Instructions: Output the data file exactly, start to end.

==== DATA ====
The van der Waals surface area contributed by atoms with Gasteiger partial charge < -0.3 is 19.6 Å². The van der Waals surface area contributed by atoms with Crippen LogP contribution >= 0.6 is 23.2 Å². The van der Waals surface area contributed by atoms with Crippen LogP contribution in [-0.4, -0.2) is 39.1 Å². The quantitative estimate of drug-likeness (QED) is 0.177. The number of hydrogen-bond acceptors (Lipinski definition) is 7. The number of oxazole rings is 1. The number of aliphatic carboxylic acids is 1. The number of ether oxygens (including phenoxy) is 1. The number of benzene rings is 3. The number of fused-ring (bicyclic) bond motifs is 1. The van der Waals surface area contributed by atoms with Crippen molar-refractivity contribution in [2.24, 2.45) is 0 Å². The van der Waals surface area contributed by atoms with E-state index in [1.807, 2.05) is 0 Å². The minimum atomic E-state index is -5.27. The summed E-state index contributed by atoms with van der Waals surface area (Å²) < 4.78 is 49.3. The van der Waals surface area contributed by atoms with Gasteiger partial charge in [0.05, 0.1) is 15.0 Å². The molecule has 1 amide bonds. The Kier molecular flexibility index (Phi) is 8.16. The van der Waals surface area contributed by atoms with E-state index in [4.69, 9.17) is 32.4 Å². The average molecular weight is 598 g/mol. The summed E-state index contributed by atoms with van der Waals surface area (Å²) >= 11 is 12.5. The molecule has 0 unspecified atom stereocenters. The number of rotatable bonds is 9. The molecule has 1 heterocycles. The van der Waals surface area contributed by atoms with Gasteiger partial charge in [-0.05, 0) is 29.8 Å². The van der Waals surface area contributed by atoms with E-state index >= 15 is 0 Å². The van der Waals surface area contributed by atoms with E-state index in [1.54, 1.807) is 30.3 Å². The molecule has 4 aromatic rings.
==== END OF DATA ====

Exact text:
The van der Waals surface area contributed by atoms with Gasteiger partial charge < -0.3 is 19.6 Å². The van der Waals surface area contributed by atoms with Crippen LogP contribution >= 0.6 is 23.2 Å². The van der Waals surface area contributed by atoms with Crippen LogP contribution in [-0.4, -0.2) is 39.1 Å². The quantitative estimate of drug-likeness (QED) is 0.177. The number of hydrogen-bond acceptors (Lipinski definition) is 7. The number of oxazole rings is 1. The number of aliphatic carboxylic acids is 1. The number of ether oxygens (including phenoxy) is 1. The number of benzene rings is 3. The number of fused-ring (bicyclic) bond motifs is 1. The van der Waals surface area contributed by atoms with Crippen molar-refractivity contribution in [2.24, 2.45) is 0 Å². The van der Waals surface area contributed by atoms with E-state index in [1.807, 2.05) is 0 Å². The minimum atomic E-state index is -5.27. The summed E-state index contributed by atoms with van der Waals surface area (Å²) < 4.78 is 49.3. The van der Waals surface area contributed by atoms with Gasteiger partial charge in [0.05, 0.1) is 15.0 Å². The molecule has 1 amide bonds. The Kier molecular flexibility index (Phi) is 8.16. The van der Waals surface area contributed by atoms with E-state index in [4.69, 9.17) is 32.4 Å². The average molecular weight is 598 g/mol. The summed E-state index contributed by atoms with van der Waals surface area (Å²) >= 11 is 12.5. The molecule has 0 unspecified atom stereocenters. The number of rotatable bonds is 9. The molecule has 1 heterocycles. The van der Waals surface area contributed by atoms with Gasteiger partial charge in [-0.05, 0) is 29.8 Å². The van der Waals surface area contributed by atoms with E-state index >= 15 is 0 Å². The van der Waals surface area contributed by atoms with E-state index in [1.54, 1.807) is 30.3 Å². The molecule has 4 aromatic rings.